If your investments venture beyond U.S. borders, you might earn foreign dividends from international stock mutual funds and foreign stock shares. Foreign dividends are ordinary income and don’t qualify for the tax breaks available to domestic dividends. Your broker or mutual fund company will send you with the information you need to report foreign dividends and possibly claim a tax credit. Many countries withhold part of your dividends to pay local taxes.
Almost all dividends from U.S.-based stocks qualify for lower tax rates. In 2013, the rates for qualified dividends range from 20 percent to 0 percent, depending on your gross income. Certain foreign stock dividends also qualify for these lower rates. These stocks must trade in the U.S. and must be easy to buy and sell. All other foreign stock dividends are “ordinary” and are taxed at your marginal rate -- the tax on the last dollar of your annual income. You must hold stocks that pay qualified dividends for 61 days surrounding the ex-dividend date -- the date on which the stock first trades without the dividend -- to benefit from the lower tax rates. Report qualified and ordinary dividends separately on Form 1040.
You’ll receive copies of Form 1099-DIV from your brokerage and mutual fund accounts in January, reporting your dividend income from the previous year. The form reports qualified and ordinary dividends separately. Stock dividends and withholding amounts are reported by payer and country, so you might receive multiple copies of the form. Mutual funds don’t identify foreign dividends by country. If you owned any foreign accounts or received more than $1,500 in taxable ordinary dividends, use the information from Form 1099-DIV to fill out Schedule B of Form 1040. Fill out Part II identifying your ordinary dividends and Part III to report any foreign accounts you owned during the year.
You report certain foreign investments on Form 8938, Statement of Specified Foreign Financial Assets. You would need to do this if you owned foreign stock or foreign accounts during the year and the value of your foreign holdings exceeded certain amounts. If you’re single, file the form if your holdings were worth $75,000 or more any time during the year, or worth $50,000 or more on the last day of the year. Double these amounts if you are married filing jointly. You don’t have to file Form 8938 for U.S.-based mutual funds that happen to hold foreign securities.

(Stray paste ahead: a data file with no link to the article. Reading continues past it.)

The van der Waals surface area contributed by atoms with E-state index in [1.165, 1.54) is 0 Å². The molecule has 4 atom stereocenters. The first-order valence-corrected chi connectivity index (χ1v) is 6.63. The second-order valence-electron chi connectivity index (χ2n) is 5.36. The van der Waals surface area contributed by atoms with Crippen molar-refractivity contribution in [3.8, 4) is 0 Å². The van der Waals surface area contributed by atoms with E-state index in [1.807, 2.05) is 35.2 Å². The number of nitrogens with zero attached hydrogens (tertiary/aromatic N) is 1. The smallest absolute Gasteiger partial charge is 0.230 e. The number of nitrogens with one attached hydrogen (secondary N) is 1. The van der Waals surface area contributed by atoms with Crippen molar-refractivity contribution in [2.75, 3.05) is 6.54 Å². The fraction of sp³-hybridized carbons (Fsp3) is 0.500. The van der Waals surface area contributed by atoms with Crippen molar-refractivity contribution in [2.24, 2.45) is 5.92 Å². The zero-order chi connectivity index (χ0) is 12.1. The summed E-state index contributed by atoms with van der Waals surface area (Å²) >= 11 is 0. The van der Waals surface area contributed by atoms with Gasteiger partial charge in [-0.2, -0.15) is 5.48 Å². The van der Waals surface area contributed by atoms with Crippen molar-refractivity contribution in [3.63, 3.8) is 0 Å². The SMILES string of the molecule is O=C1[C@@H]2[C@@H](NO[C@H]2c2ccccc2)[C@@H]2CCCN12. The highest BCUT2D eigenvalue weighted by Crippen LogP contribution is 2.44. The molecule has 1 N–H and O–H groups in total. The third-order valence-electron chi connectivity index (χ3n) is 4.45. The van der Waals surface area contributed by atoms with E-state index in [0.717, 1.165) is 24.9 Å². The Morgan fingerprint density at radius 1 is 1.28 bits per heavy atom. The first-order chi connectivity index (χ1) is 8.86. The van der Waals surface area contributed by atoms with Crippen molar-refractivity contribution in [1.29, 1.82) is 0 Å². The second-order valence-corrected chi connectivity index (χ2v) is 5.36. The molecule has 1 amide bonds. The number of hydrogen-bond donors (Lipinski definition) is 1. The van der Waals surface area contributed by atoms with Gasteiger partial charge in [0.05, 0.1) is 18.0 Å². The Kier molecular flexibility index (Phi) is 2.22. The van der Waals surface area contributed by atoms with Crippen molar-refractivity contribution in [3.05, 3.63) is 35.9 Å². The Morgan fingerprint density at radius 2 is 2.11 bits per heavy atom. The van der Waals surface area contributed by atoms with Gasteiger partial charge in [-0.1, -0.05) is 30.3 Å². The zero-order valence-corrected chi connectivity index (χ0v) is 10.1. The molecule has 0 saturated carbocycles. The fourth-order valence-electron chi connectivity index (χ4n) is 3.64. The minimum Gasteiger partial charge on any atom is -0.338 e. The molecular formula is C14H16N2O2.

Forms 1040 and 1116
Report your ordinary dividends on Form 1040. You also use Form 1040 to claim a foreign tax credit on the amounts other countries withheld from your foreign dividends. When your foreign withholding exceeded $300, or $600 if you filed a joint return, also fill out Form 1116. The form will help you figure the amount of the credit, which reduces dollar-for-dollar the taxes you owe on foreign income . Enter the results on Form 1040. In this way, you avoid shelling out taxes twice on the same dividend income. Your foreign tax credit in any one year can't be more than the total amount of tax you’ll pay for the year multiplied by the percentage of your income that stems from foreign sources. You can apply excess credits to previous years or carry them forward for future use.
- Oblivious Investor: Dividend and Long-Term Capital Gain Tax Rates for 2013
- Internal Revenue Service: Publication 550 Investment Income and Expenses
- Internal Revenue Service: 1040 Instructions
- Internal Revenue Service: Instructions for Form 1099-DIV
- Internal Revenue Service: Schedule B Interest and Ordinary Dividends
- Internal Revenue Service: Do I Need to File Form 8938, “Statement of Specified Foreign Financial Assets”?
- Internal Revenue Service: Publication 514 Foreign Tax Credit for Individuals
Based in Greenville SC, Eric Bank has been writing business-related articles since 1985. He holds an M.B.A. from New York University and an M.S. in finance from DePaul University. You can see samples of his work at ericbank.com.